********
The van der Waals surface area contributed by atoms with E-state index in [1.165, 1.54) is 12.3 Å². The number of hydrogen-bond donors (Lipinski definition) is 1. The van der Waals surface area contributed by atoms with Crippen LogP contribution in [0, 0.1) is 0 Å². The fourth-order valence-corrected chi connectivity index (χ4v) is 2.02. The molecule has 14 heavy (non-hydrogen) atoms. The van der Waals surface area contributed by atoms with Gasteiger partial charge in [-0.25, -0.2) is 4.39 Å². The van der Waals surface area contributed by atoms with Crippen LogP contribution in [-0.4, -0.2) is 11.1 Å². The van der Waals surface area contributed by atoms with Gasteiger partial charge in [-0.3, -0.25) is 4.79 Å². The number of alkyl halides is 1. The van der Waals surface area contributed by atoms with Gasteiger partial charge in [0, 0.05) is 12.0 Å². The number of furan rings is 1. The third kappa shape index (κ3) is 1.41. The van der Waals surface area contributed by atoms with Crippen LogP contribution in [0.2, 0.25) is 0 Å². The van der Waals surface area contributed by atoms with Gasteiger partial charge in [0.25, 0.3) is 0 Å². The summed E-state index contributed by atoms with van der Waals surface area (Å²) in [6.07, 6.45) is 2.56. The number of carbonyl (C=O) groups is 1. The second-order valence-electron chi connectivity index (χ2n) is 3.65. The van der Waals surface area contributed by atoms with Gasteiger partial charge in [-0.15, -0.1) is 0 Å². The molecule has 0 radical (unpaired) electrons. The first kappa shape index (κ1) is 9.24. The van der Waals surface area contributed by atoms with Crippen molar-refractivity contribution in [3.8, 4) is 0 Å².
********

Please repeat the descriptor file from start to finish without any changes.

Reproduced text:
The van der Waals surface area contributed by atoms with E-state index in [1.165, 1.54) is 12.3 Å². The number of hydrogen-bond donors (Lipinski definition) is 1. The van der Waals surface area contributed by atoms with Crippen LogP contribution in [0, 0.1) is 0 Å². The fourth-order valence-corrected chi connectivity index (χ4v) is 2.02. The molecule has 14 heavy (non-hydrogen) atoms. The van der Waals surface area contributed by atoms with Gasteiger partial charge in [-0.25, -0.2) is 4.39 Å². The van der Waals surface area contributed by atoms with Crippen LogP contribution in [-0.4, -0.2) is 11.1 Å². The van der Waals surface area contributed by atoms with Gasteiger partial charge in [-0.3, -0.25) is 4.79 Å². The number of alkyl halides is 1. The van der Waals surface area contributed by atoms with Gasteiger partial charge in [0, 0.05) is 12.0 Å². The number of furan rings is 1. The third kappa shape index (κ3) is 1.41. The van der Waals surface area contributed by atoms with Crippen LogP contribution in [0.2, 0.25) is 0 Å². The van der Waals surface area contributed by atoms with Gasteiger partial charge in [0.25, 0.3) is 0 Å². The summed E-state index contributed by atoms with van der Waals surface area (Å²) in [6.07, 6.45) is 2.56. The number of carbonyl (C=O) groups is 1. The second-order valence-electron chi connectivity index (χ2n) is 3.65. The van der Waals surface area contributed by atoms with Gasteiger partial charge in [-0.15, -0.1) is 0 Å². The molecule has 0 radical (unpaired) electrons. The first kappa shape index (κ1) is 9.24. The van der Waals surface area contributed by atoms with Crippen molar-refractivity contribution in [3.8, 4) is 0 Å².